One of my photo contacts looked at one of my shots from a recent trip to Montreal and suggested I was becoming a “veritable flâneur.”
In Quebec, the term “flâneur” has negative connotations — like vagrant, vagabond or loiterer. Some stores even post signs saying “defense de flâner,” suggesting they don’t want kids hanging outside the doorway after making their purchases.
In Europe, the term “flâneur” has other connotations. My photo contact referred me to the Wikipedia entry discussing the term “flâneur” as Charles Baudelaire intended it, meaning more of a “gentleman stroller of city streets” or someone who is a detached observer of city life. The article goes on to discuss how street photography has become a modern extension of the 19th century urban observer.
Montreal is a wonderful city in which to be a “flâneur” in Baudelaire’s sense of the term. It has such a vibrant mix of cultures set against exciting architecture, both modern and old.
As for street photography, Montreal presents a unique challenge. Quebec has the most restrictive laws against street photography in North America. Essentially, you can be sued if you publish a photo of someone without their consent and if they are identifiable. The exception, which seems to allow news photography, is if the photo serves the public interest (whatever that means). It’s a vague term that presumably suggests that art and documentation of city life are not in the public interest, whereas news reporting is. Whether or not a court would actually rule that the photo damaged a person is beside the point – few photographers can afford to go to court, so the law instead becomes a tool of blackmail. It’s as though the fundamental freedom of expression guaranteed by 2(b) of the Charter of Rights and Freedoms has only limited validity in Quebec.
Of course privacy is also a right, and I’ve seen some street photographers who cross the line in that regard. But I tend to think that if a person is doing a public activity in a public place, they should be fair game for a documentary style of photographer.
Being unprepared to challenge Quebec’s law, I reluctantly change my photography style in Montreal. I tend to shoot people in ways that they are more anonymous, either by using motion blur, or photographing from behind. And I take more pictures of buildings and non-human subjects. That’s not to say I’ll always obscure people’s identities if they’re doing a public activity in a public place, but I usually err on the side of caution. And sometimes the results work well.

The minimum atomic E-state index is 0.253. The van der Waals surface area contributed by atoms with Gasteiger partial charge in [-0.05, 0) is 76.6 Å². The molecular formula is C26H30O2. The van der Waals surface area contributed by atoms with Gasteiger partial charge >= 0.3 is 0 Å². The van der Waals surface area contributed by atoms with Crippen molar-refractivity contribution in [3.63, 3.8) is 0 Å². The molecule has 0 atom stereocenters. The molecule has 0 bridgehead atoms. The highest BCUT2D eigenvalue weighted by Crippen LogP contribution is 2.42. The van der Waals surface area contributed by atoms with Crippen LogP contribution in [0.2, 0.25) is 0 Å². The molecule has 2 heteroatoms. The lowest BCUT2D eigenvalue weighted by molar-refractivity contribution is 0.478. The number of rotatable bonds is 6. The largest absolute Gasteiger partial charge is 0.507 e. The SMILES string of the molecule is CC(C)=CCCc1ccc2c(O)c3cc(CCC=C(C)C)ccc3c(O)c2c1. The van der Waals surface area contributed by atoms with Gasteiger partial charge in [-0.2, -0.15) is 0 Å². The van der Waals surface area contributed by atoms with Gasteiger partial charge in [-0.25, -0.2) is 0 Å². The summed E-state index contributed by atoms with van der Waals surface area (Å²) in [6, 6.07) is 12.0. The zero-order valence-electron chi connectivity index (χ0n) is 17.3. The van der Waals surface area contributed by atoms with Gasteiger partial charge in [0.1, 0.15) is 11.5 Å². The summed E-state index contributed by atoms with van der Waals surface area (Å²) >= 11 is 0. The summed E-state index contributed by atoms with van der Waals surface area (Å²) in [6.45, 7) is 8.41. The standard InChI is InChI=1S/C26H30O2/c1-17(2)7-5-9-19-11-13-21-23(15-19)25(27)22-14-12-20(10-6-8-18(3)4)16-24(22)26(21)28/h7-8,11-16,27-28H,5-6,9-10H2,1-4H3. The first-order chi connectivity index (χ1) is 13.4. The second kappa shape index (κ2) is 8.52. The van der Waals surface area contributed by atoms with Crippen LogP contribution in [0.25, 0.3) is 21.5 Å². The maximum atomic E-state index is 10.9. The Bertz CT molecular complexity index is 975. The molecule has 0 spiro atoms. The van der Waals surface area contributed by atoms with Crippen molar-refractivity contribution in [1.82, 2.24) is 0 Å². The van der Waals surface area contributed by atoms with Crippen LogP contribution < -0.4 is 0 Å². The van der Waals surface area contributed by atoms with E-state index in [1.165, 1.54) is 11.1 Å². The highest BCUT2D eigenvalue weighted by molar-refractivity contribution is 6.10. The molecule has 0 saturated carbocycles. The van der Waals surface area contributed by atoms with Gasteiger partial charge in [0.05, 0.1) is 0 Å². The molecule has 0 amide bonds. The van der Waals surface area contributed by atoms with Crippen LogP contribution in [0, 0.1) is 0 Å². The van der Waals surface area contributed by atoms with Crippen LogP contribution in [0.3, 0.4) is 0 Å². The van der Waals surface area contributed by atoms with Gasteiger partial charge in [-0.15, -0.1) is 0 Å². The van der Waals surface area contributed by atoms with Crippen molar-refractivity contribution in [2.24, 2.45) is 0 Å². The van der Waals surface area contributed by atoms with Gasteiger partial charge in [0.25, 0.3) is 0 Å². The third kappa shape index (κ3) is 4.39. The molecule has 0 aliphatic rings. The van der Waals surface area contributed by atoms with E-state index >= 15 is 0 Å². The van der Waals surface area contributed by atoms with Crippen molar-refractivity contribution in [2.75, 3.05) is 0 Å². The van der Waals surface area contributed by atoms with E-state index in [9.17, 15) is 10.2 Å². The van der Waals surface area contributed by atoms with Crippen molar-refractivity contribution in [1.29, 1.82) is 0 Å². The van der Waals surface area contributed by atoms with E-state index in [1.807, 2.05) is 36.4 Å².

In an earlier post, I suggested that good photographic technique and creativity were only part of what makes a good photo. Another key ingredient is access to interesting subject matter.
This can mean flying off to a distant corner of the globe to visit a remote Asian monastery. Or, often, it can be a subject much closer to home that the photographer has unique access to because of his or her job, family, or friendships. When you think about it, most people have access to something in their lives that other people don’t see, and this can make a good photographic subject. It can be something as seemingly mundane as an inside view of a factory or a farm or other place of work. Provided you’re allowed to take photos, it may be a chance to take something that most people don’t see, allowing you to present some unique images.
Many thousands of visitors to Ottawa visit Canada’s beautiful Parliament buildings every year, and many of them take pictures of the Centre Block and Peace Tower. It’s a beautiful view, and as long as their photographic technique is good, the picture will look good. Only a much smaller number will come away with unique-looking pictures as the result of creatively using a different point of view or technique to create an unusual photo. Very few, however, have access to much more at Parliament than the main public areas.
In my day-to-day work, I often see behind the scenes in Canada’s political process, and occasionally I’m allowed to take pictures.
I admire the photography of Ottawa photographer Jean-Marc Carisse, who I’ve met on several occasions. Carisse was photographer to such Canadian Prime Ministers as Pierre Trudeau and Jean Chrétien and he’s often photographed international leaders when they visited Ottawa or when Canadian leaders travelled. One of my favourite Carisse photos shows Chrétien and Bill Clinton playfully climbing a garden railing to give the media the slip. I know some of the regular news photographers were envious of Carisse’s access, which enabled him to get pictures that were not accessible to the media. Indeed, the title of Carisse’s coffee table book is Privileged Access with Trudeau, Turner and Chrétien. Carisse is a talented photographer, but his work owes much to that privileged access.
While I don’t have Carisse’s skills or the privileged access he once had, I’m occasionally called upon to take pictures of Liberal Leader Michael Ignatieff at various events. Often these are public events where he’s delivering a speech at a poorly lit podium — hardly the kind of scene that lends itself to a Carisse-style photo.
Recently, on May 12, Mr. Ignatieff’s birthday, his wife and his staff organized a surprise birthday party for him at Stornoway, the official residence of the Leader of the Opposition. I was pleased to be asked to take photos at the party, and I had a lot of fun taking candid pictures of his staff socializing. When people are having fun, they are often more willing to be photographed, as long as they trust that you won’t embarrass them by using less-than-flattering pictures.